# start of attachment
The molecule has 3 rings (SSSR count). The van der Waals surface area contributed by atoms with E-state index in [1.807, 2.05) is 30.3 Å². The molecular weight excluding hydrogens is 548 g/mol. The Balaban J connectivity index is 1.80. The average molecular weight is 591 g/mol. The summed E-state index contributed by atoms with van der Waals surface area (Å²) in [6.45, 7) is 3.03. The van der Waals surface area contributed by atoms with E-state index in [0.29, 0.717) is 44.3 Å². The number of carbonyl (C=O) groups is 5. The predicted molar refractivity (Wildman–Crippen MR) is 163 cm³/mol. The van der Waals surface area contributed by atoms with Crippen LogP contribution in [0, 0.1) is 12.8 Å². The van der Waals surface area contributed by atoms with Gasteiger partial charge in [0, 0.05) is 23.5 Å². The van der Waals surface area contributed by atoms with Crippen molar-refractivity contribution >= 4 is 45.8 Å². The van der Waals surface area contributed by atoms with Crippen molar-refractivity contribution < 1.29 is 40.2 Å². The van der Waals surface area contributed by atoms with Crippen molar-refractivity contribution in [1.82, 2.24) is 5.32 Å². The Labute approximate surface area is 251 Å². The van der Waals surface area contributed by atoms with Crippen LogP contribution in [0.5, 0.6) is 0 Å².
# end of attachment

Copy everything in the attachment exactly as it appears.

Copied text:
The molecule has 3 rings (SSSR count). The van der Waals surface area contributed by atoms with E-state index in [1.807, 2.05) is 30.3 Å². The molecular weight excluding hydrogens is 548 g/mol. The Balaban J connectivity index is 1.80. The average molecular weight is 591 g/mol. The summed E-state index contributed by atoms with van der Waals surface area (Å²) in [6.45, 7) is 3.03. The van der Waals surface area contributed by atoms with E-state index in [0.29, 0.717) is 44.3 Å². The number of carbonyl (C=O) groups is 5. The predicted molar refractivity (Wildman–Crippen MR) is 163 cm³/mol. The van der Waals surface area contributed by atoms with Crippen LogP contribution in [0, 0.1) is 12.8 Å². The van der Waals surface area contributed by atoms with Gasteiger partial charge in [0, 0.05) is 23.5 Å². The van der Waals surface area contributed by atoms with Crippen molar-refractivity contribution >= 4 is 45.8 Å². The van der Waals surface area contributed by atoms with Crippen molar-refractivity contribution < 1.29 is 40.2 Å². The van der Waals surface area contributed by atoms with Crippen molar-refractivity contribution in [1.82, 2.24) is 5.32 Å². The Labute approximate surface area is 251 Å². The van der Waals surface area contributed by atoms with Crippen LogP contribution in [0.5, 0.6) is 0 Å².